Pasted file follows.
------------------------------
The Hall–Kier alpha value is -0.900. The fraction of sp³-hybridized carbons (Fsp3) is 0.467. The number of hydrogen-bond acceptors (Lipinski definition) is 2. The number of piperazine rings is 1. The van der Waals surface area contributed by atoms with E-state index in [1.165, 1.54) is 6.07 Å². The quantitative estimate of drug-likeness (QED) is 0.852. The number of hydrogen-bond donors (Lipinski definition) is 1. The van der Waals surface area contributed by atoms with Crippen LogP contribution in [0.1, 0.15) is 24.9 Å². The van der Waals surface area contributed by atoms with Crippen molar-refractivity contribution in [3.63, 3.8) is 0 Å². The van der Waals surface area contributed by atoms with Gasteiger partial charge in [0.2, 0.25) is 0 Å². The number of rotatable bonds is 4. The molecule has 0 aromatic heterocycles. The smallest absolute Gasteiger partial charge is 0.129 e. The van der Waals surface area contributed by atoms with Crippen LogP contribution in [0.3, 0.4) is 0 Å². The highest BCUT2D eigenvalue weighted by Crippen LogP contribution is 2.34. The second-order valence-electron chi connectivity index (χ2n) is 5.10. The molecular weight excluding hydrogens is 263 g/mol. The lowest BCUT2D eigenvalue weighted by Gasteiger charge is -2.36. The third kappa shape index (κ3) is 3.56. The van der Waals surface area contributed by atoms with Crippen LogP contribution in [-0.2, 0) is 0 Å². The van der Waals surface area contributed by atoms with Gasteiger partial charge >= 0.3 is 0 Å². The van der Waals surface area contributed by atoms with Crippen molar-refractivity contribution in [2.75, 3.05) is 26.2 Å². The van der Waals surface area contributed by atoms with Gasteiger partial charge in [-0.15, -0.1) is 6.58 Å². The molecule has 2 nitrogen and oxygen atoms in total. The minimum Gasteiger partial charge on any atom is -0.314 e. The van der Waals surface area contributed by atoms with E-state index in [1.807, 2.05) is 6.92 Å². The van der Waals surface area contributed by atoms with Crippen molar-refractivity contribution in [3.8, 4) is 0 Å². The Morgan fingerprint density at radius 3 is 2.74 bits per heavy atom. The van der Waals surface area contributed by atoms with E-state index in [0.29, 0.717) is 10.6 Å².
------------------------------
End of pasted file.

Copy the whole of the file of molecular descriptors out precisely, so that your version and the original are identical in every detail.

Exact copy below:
The Hall–Kier alpha value is -0.900. The fraction of sp³-hybridized carbons (Fsp3) is 0.467. The number of hydrogen-bond acceptors (Lipinski definition) is 2. The number of piperazine rings is 1. The van der Waals surface area contributed by atoms with E-state index in [1.165, 1.54) is 6.07 Å². The quantitative estimate of drug-likeness (QED) is 0.852. The number of hydrogen-bond donors (Lipinski definition) is 1. The van der Waals surface area contributed by atoms with Crippen LogP contribution in [0.1, 0.15) is 24.9 Å². The van der Waals surface area contributed by atoms with Crippen molar-refractivity contribution in [3.63, 3.8) is 0 Å². The van der Waals surface area contributed by atoms with Gasteiger partial charge in [0.2, 0.25) is 0 Å². The number of rotatable bonds is 4. The molecule has 0 aromatic heterocycles. The smallest absolute Gasteiger partial charge is 0.129 e. The van der Waals surface area contributed by atoms with Crippen LogP contribution in [0.3, 0.4) is 0 Å². The highest BCUT2D eigenvalue weighted by Crippen LogP contribution is 2.34. The second-order valence-electron chi connectivity index (χ2n) is 5.10. The molecular weight excluding hydrogens is 263 g/mol. The lowest BCUT2D eigenvalue weighted by Gasteiger charge is -2.36. The third kappa shape index (κ3) is 3.56. The van der Waals surface area contributed by atoms with Crippen LogP contribution in [-0.2, 0) is 0 Å². The van der Waals surface area contributed by atoms with Gasteiger partial charge >= 0.3 is 0 Å². The van der Waals surface area contributed by atoms with Crippen molar-refractivity contribution in [2.75, 3.05) is 26.2 Å². The van der Waals surface area contributed by atoms with Gasteiger partial charge in [-0.15, -0.1) is 6.58 Å². The molecule has 2 nitrogen and oxygen atoms in total. The minimum Gasteiger partial charge on any atom is -0.314 e. The van der Waals surface area contributed by atoms with E-state index in [1.807, 2.05) is 6.92 Å². The van der Waals surface area contributed by atoms with Crippen molar-refractivity contribution in [3.8, 4) is 0 Å². The Morgan fingerprint density at radius 3 is 2.74 bits per heavy atom. The van der Waals surface area contributed by atoms with E-state index in [0.29, 0.717) is 10.6 Å².